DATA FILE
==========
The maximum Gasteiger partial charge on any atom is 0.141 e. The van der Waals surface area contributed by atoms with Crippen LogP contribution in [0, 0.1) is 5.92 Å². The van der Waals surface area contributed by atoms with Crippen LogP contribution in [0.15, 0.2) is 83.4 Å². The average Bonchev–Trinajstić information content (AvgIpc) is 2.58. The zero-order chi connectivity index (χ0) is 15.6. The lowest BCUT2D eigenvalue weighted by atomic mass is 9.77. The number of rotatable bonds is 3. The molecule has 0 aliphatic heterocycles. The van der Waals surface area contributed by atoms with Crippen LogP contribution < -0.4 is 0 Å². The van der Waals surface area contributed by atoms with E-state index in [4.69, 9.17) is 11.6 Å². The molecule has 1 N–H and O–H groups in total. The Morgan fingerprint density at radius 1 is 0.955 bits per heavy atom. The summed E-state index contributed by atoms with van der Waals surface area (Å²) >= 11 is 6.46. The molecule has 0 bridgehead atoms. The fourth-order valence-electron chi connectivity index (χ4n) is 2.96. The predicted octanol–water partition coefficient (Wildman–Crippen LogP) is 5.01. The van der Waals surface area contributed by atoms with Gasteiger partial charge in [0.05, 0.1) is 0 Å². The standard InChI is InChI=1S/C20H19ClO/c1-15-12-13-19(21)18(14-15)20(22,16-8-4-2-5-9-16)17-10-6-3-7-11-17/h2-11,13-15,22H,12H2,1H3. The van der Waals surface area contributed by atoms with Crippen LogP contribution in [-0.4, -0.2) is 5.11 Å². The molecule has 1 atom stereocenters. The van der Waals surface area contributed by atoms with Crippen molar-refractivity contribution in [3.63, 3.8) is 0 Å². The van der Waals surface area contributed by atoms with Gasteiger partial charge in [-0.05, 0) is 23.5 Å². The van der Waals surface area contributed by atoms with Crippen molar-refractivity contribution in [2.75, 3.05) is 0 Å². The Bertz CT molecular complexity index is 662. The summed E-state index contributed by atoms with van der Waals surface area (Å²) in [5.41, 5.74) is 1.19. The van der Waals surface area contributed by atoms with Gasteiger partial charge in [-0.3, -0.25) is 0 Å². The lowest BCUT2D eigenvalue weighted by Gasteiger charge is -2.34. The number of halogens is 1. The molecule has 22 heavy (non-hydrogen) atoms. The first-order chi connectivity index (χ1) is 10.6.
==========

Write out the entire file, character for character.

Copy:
The maximum Gasteiger partial charge on any atom is 0.141 e. The van der Waals surface area contributed by atoms with Crippen LogP contribution in [0, 0.1) is 5.92 Å². The van der Waals surface area contributed by atoms with Crippen LogP contribution in [0.15, 0.2) is 83.4 Å². The average Bonchev–Trinajstić information content (AvgIpc) is 2.58. The zero-order chi connectivity index (χ0) is 15.6. The lowest BCUT2D eigenvalue weighted by atomic mass is 9.77. The number of rotatable bonds is 3. The molecule has 0 aliphatic heterocycles. The van der Waals surface area contributed by atoms with Crippen LogP contribution < -0.4 is 0 Å². The van der Waals surface area contributed by atoms with E-state index in [4.69, 9.17) is 11.6 Å². The molecule has 1 N–H and O–H groups in total. The Morgan fingerprint density at radius 1 is 0.955 bits per heavy atom. The summed E-state index contributed by atoms with van der Waals surface area (Å²) >= 11 is 6.46. The molecule has 0 bridgehead atoms. The fourth-order valence-electron chi connectivity index (χ4n) is 2.96. The predicted octanol–water partition coefficient (Wildman–Crippen LogP) is 5.01. The van der Waals surface area contributed by atoms with Gasteiger partial charge in [0.05, 0.1) is 0 Å². The standard InChI is InChI=1S/C20H19ClO/c1-15-12-13-19(21)18(14-15)20(22,16-8-4-2-5-9-16)17-10-6-3-7-11-17/h2-11,13-15,22H,12H2,1H3. The van der Waals surface area contributed by atoms with Crippen LogP contribution in [-0.4, -0.2) is 5.11 Å². The molecule has 1 atom stereocenters. The van der Waals surface area contributed by atoms with Crippen molar-refractivity contribution in [3.63, 3.8) is 0 Å². The van der Waals surface area contributed by atoms with Gasteiger partial charge in [-0.05, 0) is 23.5 Å². The van der Waals surface area contributed by atoms with Crippen molar-refractivity contribution in [2.75, 3.05) is 0 Å². The Bertz CT molecular complexity index is 662. The summed E-state index contributed by atoms with van der Waals surface area (Å²) in [5.41, 5.74) is 1.19. The van der Waals surface area contributed by atoms with Gasteiger partial charge in [-0.3, -0.25) is 0 Å². The lowest BCUT2D eigenvalue weighted by Gasteiger charge is -2.34. The number of halogens is 1. The molecule has 22 heavy (non-hydrogen) atoms. The first-order chi connectivity index (χ1) is 10.6.